LME steel contracts build momentum

London Metal Exchange
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Steel is the world’s second-largest commodity after crude oil. It is 15 times the size of all other metals markets combined in terms of metric tons. Furthermore, it is worth twice their value.
Yet, until recently, it was an industry that saw little use for a futures market. That is primarily because major steel participants enjoyed stable long-term prices for the materials they needed.

Price material volatility

Prices for iron ore and coking coal, two of the essential raw materials for steel production, have become far more volatile in recent years. That volatility has sent price shocks rippling through the supply chain. In turn, it has created volatility in finished steel prices that consumers are desperate to contain.
Enter the major futures exchanges. For over 200 years, the London Metal Exchange (LME) has provided the trade – producers, traders and consumers – the opportunity to hedge their risk across a growing range of base metals.
However, only recently have exchanges such as the LME, the U.S.’s CME and the Shanghai Futures Exchange (SHFE) in China introduced products allowing the trade to hedge raw material and finished steel price risk.
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Past efforts

Some products have failed to take off.
The LME’s billet contract started off quietly. Despite support from a few large players, like Ford Motor Co., the contract failed to take off. Being based on the Turkish long products market, it likely didn’t work out because it didn’t correlate well enough for safe hedging in flat rolled products.
Undeterred, and maybe encouraged by the success of the SHFE in China, the LME continued to innovate. In 2018-2019, the LME introduced contracts more directly applicable to the U.S. and European manufacturing markets, like hot rolled coil and steel scrap.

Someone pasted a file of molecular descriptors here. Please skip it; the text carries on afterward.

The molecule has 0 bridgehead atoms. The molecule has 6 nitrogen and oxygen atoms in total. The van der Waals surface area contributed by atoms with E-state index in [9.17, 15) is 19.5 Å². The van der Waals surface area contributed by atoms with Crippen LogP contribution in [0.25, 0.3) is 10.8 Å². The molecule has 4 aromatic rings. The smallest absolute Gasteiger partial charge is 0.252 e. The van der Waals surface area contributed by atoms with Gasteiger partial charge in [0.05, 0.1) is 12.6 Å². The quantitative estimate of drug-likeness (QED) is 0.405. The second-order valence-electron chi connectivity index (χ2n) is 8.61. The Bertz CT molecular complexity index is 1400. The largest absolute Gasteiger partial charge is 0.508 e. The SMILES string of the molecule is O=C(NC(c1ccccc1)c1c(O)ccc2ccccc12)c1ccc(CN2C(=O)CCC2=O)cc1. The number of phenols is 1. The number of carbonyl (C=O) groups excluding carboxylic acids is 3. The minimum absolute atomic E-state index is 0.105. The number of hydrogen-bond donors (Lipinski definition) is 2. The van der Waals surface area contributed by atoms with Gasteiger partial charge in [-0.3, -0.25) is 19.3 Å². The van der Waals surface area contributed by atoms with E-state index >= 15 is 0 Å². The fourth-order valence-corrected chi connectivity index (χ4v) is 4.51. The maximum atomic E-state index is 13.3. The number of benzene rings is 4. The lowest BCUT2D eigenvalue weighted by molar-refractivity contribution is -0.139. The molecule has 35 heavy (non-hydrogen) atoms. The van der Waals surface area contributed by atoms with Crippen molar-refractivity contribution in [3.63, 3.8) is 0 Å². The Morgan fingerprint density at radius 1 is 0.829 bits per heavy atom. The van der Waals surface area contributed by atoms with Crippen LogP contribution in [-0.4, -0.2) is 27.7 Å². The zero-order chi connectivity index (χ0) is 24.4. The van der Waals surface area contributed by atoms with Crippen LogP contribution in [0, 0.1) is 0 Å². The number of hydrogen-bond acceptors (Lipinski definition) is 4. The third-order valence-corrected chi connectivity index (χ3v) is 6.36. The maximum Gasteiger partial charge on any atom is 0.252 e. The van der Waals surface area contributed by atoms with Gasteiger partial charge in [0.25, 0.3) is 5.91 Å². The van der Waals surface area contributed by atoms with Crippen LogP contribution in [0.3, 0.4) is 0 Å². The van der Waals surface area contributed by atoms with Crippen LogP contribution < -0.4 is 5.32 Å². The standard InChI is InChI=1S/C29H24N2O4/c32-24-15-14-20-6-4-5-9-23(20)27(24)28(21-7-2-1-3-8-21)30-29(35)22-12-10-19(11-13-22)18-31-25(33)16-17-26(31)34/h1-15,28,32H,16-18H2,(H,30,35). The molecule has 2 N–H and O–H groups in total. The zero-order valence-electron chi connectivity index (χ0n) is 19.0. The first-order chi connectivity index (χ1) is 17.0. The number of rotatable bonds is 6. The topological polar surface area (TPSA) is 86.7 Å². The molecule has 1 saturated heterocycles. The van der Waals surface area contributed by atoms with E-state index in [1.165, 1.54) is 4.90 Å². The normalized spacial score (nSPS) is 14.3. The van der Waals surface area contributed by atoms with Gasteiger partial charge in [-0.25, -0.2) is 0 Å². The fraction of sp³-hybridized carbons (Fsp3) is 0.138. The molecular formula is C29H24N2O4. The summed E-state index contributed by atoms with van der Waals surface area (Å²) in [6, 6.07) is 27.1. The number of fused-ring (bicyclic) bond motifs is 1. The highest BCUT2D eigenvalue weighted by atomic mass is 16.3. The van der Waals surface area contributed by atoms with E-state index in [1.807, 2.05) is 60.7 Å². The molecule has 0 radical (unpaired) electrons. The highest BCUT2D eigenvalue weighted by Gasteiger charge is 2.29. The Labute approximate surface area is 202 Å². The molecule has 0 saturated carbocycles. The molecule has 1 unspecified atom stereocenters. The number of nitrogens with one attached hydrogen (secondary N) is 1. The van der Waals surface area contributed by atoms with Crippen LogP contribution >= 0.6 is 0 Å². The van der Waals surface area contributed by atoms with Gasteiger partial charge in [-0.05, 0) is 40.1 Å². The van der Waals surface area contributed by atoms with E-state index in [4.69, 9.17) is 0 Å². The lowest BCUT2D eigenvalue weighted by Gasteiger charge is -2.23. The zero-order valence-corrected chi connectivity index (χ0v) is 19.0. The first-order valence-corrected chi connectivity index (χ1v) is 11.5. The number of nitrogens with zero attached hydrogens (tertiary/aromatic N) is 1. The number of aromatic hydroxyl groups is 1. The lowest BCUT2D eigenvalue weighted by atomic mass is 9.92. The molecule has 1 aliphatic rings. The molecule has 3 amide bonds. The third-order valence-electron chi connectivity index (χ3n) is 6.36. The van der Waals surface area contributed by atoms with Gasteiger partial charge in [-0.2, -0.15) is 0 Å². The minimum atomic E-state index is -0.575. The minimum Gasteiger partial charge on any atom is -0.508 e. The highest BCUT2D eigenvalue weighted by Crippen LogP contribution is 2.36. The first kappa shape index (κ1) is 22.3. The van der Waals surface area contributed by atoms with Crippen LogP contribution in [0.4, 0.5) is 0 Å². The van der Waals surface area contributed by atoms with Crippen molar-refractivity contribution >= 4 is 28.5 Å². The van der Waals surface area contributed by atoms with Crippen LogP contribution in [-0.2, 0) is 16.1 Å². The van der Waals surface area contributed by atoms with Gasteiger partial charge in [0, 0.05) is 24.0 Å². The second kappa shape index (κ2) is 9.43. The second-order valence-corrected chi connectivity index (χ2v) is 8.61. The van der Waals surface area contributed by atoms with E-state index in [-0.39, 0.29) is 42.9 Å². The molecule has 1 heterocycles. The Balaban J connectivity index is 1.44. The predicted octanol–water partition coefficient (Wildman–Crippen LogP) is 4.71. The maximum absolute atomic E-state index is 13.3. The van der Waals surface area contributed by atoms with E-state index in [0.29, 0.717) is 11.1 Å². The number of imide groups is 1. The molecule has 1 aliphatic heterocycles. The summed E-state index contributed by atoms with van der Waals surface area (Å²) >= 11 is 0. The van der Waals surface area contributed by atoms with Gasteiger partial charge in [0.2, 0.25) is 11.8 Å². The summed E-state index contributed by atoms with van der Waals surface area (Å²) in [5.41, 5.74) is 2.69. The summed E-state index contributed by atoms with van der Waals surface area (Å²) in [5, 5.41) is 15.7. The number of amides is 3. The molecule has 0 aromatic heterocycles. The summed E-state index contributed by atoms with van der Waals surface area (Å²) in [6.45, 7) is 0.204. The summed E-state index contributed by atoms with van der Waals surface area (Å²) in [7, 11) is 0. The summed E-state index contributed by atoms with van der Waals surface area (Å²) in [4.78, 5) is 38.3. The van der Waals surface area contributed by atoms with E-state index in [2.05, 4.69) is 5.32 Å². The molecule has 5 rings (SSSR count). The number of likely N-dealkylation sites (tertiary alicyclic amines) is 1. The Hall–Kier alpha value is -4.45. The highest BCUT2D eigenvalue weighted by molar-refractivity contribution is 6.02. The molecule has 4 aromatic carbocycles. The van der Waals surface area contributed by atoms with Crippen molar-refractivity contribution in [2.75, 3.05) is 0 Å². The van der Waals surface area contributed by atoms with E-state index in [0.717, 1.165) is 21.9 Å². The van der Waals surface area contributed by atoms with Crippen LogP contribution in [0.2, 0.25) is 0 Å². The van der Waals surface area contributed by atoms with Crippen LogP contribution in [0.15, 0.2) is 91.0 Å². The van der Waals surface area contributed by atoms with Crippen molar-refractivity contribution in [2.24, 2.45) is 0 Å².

With that said, the last year can hardly be said to have been typical, so, comparisons with the year before or using 2020 as a basis for expectations of 2021 trading volumes is perhaps a leap of faith.
However, as some of these contracts only have 2020 as their first full year of trading, it is all we have to work on.

2020 contract numbers

The LME reports in 2020 the four contracts making up the LME’s ferrous suite traded around 4.75 million tons.
The LME Steel HRC FOB China (Argus) exceeded 1 million metric tons of that total. That is impressive when 2020 was its first full calendar year since launch in March 2019 and the world faced a global pandemic.
As the below graph from the LME covering 2019-2020 monthly trades shows, the LME Steel HRC FOB China contract has been building a solid following (a point we will come back to shortly).

Screenshot 2021 01 15 at 14.36.44
Source: LME

SHFE vs. everybody else

The most-traded contract remains, for now, LME Steel Scrap. The contract has traded almost 15 million tons over the last five years.
However, LME volumes pale in comparison to the SHFE.

Screenshot 2021 01 15 at 12.46.25
Source: Statista

SHFE volumes dwarf the LME and CME combined but do offer a vision for the potential Western exchanges offer as traction builds among the trade and, more importantly, for liquidity from investors and the financial community.
The SHFE market operates in something of a vacuum relative to the rest of the world (ROW).
However, it’s not that prices there are not relevant. When Chinese HRC prices surged above global prices in 2020, China sucked in imports. The SHFE-ROW arbitrage, in part, contributed to the import surge. Foreign firms, though, cannot hedge on the SHFE. Furthermore, with a currency that does not enjoy full convertibility, the SHFE will remain a market apart, despite its enormous size.
Industry stakeholders — trade and financial — therefore need the LME and CME to offer liquid responsive markets with efficient narrow spreads and deep liquidity to help mitigate the volatility seen across the iron ore to finished steel supply chain.
MetalMiner previously reported the CME contract became liquid in 2018 and remains so today.
The LME’s contracts now have fully developed forward curves and bid-offer spreads as tight as half a dollar. That is the minimum tick size allowed, supporting the fact the contracts are rapidly becoming widely adopted and trusted as providing fair price.
In conversation with MetalMiner, the LME pointed out the evolution of an active over-the-counter (OTC) market as further evidence the contracts are gaining rapid acceptance. That acceptance goes not just for the financial sector but from across the industrial and manufacturing landscape.
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